2017 Wine Harvest, a difficult year.

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Healthy chardonnay grapes, left, and sunburned ones. Photographer: Elin McCoy/Bloomberg

January is as good a time as ever to deliver bad news, and many European countries are taking time adding up the tallies of the previous year’s grape harvest and reporting yield’s down as much as 25%. Adverse climatic conditions in 2017, including heavy hailstorms and hard frosts in the spring as well as drought in the summer, caused considerable damage to vineyards all over Europe. The result, most of the wine-growing regions in Europe are had a very low harvest for 2017.

Italian wine body Assoenologi estimated that Italy would see one of its smallest wine harvests for 60 years in 2017, down by 25% on last year, that’s a reduction of roughly 5.5 billion bottles. Things are not much better in France where they have had the worst harvest since 1945, according to France AgriMer, an agency that works with both the industry and government. Wine production to fall by 18% on 2016 after spring frosts ravage vines, but hot summer could deliver top vintages – meaning price increases across the board for low yields but higher quality fruit.

The outlook in Europe’s other large producer is not much better with Spain’s output dropping down 20% from 2016, and in Germany the estimated vintage is down 12%. All in all 2017 proved to be a difficult year in Europe.

Despite wild fires in both California and Oregon the north American harvest is likely to be similar to last year. South Africa saw very small increases in yields, about 1.4%.  In South America, both sides of the Andes were affected to varying degrees by the shift from the wetter El Niño  weather system to the drier conditions associated with La Niña weather system. In Mendoza, Argentina yields were down about 30 percent compared to normal. And in Chile yields were down about 22% due to drought and forest fires. New Zealand also experienced a drop in yeilds by about 9%. Philip Gregan, CEO of New Zealand winegrowers, attributed the smaller harvest of 2017 to wet weather over the summer season. Australia was the only country to undergo modest yield increases at roughly 5% despite a tricky vintage.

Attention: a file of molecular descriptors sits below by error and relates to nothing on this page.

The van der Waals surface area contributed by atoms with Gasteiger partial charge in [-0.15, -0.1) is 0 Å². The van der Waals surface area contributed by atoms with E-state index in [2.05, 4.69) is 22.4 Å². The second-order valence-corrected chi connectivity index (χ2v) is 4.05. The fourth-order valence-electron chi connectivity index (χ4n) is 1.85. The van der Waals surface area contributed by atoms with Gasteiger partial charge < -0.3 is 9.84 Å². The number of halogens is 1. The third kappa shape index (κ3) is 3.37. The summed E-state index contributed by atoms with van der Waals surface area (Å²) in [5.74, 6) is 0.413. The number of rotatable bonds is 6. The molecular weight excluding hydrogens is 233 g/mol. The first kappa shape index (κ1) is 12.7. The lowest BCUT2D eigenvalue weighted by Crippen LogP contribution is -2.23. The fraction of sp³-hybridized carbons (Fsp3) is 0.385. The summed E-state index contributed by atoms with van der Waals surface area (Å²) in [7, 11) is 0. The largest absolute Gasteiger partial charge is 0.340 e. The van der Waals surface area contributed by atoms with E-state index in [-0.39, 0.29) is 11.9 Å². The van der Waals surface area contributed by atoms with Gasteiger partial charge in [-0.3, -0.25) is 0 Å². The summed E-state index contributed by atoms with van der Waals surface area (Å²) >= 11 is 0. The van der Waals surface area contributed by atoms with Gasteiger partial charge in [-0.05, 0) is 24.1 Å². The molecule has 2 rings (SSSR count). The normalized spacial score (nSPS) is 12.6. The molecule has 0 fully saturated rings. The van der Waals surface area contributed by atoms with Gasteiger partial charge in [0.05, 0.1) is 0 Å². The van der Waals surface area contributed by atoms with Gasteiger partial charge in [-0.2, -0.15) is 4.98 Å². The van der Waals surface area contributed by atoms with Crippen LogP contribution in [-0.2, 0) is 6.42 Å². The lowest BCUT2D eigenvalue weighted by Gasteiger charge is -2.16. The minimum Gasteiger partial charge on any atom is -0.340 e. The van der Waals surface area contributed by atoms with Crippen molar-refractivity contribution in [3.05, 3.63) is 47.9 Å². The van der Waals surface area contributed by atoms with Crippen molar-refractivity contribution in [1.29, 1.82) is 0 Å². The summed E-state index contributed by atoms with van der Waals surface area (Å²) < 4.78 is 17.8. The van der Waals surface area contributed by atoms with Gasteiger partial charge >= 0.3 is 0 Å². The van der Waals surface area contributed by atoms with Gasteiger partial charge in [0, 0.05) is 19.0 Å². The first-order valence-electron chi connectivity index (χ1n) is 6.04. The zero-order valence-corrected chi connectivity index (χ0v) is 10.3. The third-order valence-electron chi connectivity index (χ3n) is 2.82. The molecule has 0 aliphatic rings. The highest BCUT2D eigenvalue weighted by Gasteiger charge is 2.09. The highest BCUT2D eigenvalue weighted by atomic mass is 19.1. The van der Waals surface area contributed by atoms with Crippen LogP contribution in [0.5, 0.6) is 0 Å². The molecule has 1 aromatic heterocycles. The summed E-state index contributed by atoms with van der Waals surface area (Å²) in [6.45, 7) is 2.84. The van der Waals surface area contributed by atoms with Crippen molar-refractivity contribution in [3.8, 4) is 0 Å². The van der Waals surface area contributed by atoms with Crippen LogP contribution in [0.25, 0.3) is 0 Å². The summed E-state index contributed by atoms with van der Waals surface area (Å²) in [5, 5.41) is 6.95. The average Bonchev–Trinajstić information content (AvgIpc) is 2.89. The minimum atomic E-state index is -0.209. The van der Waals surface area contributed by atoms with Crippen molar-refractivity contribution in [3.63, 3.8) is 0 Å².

The conclusion is that unfortunately the price of your favourite wines will probably increase this year a wineries increase excellar prices to try to cover lower quantities produced.





What the hell is Tannin?

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https://i1.wp.com/www.tondig.com/Tannin%20powder.JPG I must confess that I had been drinking wine, with quite an interest, before I paid any attention to anything other than the flavour of a wine. And when I started working in the trade and heard people going on about tannin and acidity I was kinda bemused as to what they were talking about. It was only after a tasting with Jane Ferrari of Yalumba that I began to understand what tannin and acidity were in terms of wines.

So what the hell is Tannin?
The tannins in a wine are derived from the pips, skins and stalks. They are really important if a wine is intended to age, as they are a natural preservative. The tannins give structure to the wine. They can be sensed by a furring of the mouth, or puckering of the gums,  like when you drink cold tea (which also has tannins as its made of leaves).  Tannins can also be found in chocolate, nuts and berries among other food stuffs.

 Tannins are of more importance in the ageing of red wines rather than white, as they tend not to occur to the same extent if at all in whites. The tannins act as a preservative, they fade over the years,  and the simple fruit flavours have time to develop into the more complex flavours that are found in aged wines. A level of tannins that is sufficient to provide structure, but not so obvious as to dominate the palate, is the ideal when a wine is ready for drinking. For this reason tannins are still important in red wines not intended for long ageing, as they give  structure to these wines. Tannins have different qualities, and may be described as harsh (especially in a wine drunk too young), soft (eg. Beaujolais), stalky, chalky,  and so on.